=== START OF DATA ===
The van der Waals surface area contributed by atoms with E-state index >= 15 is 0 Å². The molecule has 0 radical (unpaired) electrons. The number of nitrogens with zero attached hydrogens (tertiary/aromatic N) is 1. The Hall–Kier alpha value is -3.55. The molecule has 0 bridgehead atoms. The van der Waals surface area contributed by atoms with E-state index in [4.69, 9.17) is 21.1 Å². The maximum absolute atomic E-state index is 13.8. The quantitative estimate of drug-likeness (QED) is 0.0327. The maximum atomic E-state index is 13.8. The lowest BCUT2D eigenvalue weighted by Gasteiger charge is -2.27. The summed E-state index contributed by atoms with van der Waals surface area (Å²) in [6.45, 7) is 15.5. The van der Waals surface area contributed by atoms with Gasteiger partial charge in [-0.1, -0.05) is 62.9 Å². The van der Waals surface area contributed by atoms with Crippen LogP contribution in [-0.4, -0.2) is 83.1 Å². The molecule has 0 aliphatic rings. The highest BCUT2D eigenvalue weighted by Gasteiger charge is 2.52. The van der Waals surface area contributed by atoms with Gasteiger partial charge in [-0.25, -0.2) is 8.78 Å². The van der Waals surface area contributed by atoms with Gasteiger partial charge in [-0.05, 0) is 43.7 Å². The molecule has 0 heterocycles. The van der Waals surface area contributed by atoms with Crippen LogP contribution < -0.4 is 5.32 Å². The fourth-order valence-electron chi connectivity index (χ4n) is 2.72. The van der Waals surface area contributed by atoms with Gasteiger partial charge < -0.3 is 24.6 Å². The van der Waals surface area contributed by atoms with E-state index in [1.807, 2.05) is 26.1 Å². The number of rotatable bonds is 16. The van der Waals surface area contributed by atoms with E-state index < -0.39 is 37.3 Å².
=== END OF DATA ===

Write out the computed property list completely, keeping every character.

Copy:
The van der Waals surface area contributed by atoms with E-state index >= 15 is 0 Å². The molecule has 0 radical (unpaired) electrons. The number of nitrogens with zero attached hydrogens (tertiary/aromatic N) is 1. The Hall–Kier alpha value is -3.55. The molecule has 0 bridgehead atoms. The van der Waals surface area contributed by atoms with E-state index in [4.69, 9.17) is 21.1 Å². The maximum absolute atomic E-state index is 13.8. The quantitative estimate of drug-likeness (QED) is 0.0327. The maximum atomic E-state index is 13.8. The lowest BCUT2D eigenvalue weighted by Gasteiger charge is -2.27. The summed E-state index contributed by atoms with van der Waals surface area (Å²) in [6.45, 7) is 15.5. The van der Waals surface area contributed by atoms with Gasteiger partial charge in [-0.1, -0.05) is 62.9 Å². The van der Waals surface area contributed by atoms with Crippen LogP contribution in [-0.4, -0.2) is 83.1 Å². The molecule has 0 aliphatic rings. The highest BCUT2D eigenvalue weighted by Gasteiger charge is 2.52. The van der Waals surface area contributed by atoms with Gasteiger partial charge in [-0.25, -0.2) is 8.78 Å². The van der Waals surface area contributed by atoms with Gasteiger partial charge in [-0.05, 0) is 43.7 Å². The molecule has 0 heterocycles. The van der Waals surface area contributed by atoms with Crippen LogP contribution < -0.4 is 5.32 Å². The fourth-order valence-electron chi connectivity index (χ4n) is 2.72. The van der Waals surface area contributed by atoms with Gasteiger partial charge < -0.3 is 24.6 Å². The van der Waals surface area contributed by atoms with E-state index in [1.807, 2.05) is 26.1 Å². The number of rotatable bonds is 16. The van der Waals surface area contributed by atoms with E-state index < -0.39 is 37.3 Å².